These are great top tips about how our emotions can transfer to our children. The following is advice for coParents; family and friends and professionals.
Parents: Remember that emotions are contagious. Make your best efforts not to expose your child to your intense anger, fear, hurt, sadness and other negative emotions about the other parent – even about a High Conflict Parent (HCP). When you do (because no one’s perfect), make positive comments about the other parent to keep things balanced. Avoid believing that feelings are decisions. If your child is anxious, remind him or her that feelings are not harmful and reduce with time. is is part of resilience.
Family and Friends: Be careful not to absorb the contagious emotions of those involved in a potentially high-conflict divorce. Check yourself to see if you are getting “hooked” by negative emotions. Acknowledge that these are upsetting times and that emotions can reduce and heal. Be reassuring, while gently focusing back on problem-solving when your family member or friend is ready. Let the children know that you understand these are stressful times, but feelings aren’t decisions and reduce with time.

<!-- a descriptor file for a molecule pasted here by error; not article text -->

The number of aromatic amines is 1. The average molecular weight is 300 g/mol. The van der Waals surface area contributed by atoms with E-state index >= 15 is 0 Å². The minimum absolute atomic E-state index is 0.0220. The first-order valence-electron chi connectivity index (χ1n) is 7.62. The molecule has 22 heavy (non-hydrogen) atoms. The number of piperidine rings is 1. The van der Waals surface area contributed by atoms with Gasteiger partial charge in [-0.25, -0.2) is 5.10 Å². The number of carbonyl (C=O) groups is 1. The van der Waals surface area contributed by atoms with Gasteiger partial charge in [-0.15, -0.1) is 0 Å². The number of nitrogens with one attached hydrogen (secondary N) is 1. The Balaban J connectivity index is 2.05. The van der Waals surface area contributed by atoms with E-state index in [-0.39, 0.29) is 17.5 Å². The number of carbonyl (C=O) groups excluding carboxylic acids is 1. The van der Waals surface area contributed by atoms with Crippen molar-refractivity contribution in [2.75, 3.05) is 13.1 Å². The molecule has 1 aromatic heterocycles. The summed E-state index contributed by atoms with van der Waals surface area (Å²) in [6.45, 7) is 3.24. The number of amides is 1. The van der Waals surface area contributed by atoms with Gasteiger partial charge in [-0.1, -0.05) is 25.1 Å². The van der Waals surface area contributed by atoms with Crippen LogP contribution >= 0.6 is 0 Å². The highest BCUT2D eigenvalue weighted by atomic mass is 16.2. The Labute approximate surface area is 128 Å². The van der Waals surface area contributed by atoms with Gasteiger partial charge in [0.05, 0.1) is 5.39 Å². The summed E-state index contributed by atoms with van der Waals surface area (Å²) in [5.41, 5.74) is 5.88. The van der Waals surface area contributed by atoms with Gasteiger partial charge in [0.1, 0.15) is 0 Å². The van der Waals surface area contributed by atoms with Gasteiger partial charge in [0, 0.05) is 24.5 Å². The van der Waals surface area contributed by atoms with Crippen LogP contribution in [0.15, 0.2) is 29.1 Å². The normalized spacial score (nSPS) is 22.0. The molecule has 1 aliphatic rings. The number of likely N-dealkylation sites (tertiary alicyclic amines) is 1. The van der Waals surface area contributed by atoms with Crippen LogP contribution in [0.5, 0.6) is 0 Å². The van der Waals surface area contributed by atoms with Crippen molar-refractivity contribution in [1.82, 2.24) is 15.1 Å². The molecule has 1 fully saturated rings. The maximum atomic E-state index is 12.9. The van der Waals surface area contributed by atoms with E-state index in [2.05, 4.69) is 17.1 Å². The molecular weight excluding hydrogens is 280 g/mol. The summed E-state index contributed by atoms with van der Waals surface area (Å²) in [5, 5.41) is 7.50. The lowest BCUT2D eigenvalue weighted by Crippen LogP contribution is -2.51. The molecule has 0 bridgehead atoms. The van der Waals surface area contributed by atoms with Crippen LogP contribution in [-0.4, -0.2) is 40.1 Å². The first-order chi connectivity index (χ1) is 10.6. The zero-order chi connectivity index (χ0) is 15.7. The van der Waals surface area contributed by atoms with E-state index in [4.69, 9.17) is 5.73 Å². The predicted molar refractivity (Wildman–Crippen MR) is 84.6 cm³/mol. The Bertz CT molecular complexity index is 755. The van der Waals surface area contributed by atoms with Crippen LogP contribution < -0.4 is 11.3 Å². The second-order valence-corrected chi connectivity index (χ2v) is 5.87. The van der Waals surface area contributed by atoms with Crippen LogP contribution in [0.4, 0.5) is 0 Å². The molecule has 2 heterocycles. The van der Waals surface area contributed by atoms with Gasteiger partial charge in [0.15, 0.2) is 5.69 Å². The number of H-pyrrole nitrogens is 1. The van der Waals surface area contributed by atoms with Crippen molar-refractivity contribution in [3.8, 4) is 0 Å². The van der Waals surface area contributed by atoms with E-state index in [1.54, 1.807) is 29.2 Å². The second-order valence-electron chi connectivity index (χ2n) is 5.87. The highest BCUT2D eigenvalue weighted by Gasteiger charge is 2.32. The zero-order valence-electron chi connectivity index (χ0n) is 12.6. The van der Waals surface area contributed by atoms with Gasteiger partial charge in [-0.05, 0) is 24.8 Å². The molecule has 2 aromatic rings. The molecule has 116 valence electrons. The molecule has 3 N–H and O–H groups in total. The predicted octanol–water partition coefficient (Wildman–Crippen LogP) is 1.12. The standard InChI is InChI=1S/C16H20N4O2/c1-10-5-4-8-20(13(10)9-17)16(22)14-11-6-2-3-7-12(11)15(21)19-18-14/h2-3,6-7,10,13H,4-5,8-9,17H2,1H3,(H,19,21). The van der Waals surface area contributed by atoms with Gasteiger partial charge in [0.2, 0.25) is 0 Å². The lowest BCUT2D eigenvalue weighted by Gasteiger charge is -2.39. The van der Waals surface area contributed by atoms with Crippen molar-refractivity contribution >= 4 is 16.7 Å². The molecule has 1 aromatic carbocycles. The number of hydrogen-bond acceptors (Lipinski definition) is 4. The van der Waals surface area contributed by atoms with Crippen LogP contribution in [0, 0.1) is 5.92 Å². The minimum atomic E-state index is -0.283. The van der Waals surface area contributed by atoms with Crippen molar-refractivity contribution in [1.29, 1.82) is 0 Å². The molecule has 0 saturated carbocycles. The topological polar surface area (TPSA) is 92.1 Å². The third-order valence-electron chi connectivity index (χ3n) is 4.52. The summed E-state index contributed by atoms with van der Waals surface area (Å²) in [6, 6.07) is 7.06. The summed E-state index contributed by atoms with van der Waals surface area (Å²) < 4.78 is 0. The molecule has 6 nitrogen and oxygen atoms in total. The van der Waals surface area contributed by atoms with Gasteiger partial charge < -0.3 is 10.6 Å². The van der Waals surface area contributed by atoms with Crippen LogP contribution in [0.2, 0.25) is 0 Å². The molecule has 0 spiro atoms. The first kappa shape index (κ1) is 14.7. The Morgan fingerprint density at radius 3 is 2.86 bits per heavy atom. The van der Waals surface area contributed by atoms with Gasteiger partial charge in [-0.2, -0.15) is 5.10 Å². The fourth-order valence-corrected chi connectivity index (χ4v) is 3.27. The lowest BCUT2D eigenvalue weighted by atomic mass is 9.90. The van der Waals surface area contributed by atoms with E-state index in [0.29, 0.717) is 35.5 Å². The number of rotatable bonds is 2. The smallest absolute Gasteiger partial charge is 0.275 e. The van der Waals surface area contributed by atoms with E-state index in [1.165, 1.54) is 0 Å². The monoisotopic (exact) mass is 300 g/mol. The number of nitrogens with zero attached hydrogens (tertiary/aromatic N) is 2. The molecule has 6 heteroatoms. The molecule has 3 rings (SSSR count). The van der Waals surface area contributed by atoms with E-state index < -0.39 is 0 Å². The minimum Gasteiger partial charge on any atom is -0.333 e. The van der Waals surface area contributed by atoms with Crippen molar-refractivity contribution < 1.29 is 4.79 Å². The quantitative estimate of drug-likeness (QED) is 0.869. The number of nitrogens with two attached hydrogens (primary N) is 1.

Professionals: Teach your clients that emotions are contagious – your client’s and your own. Watch out for getting emotionally “hooked” by your client’s pain, fear, and anger. Also, watch out for passing your frustration on to your clients, who may pass them on to the children. Educate other professionals and the courts about emotional contagion, so that they understand that everyone’s expressed emotions may be even more important than what they say.
Excerpt from Don’t Alienate the Kids! Raising Resilient Children While Avoiding High-Conflict Divorce. By Bill Eddy, LCSW, Esq. Published by HCI Press www.hcipress.com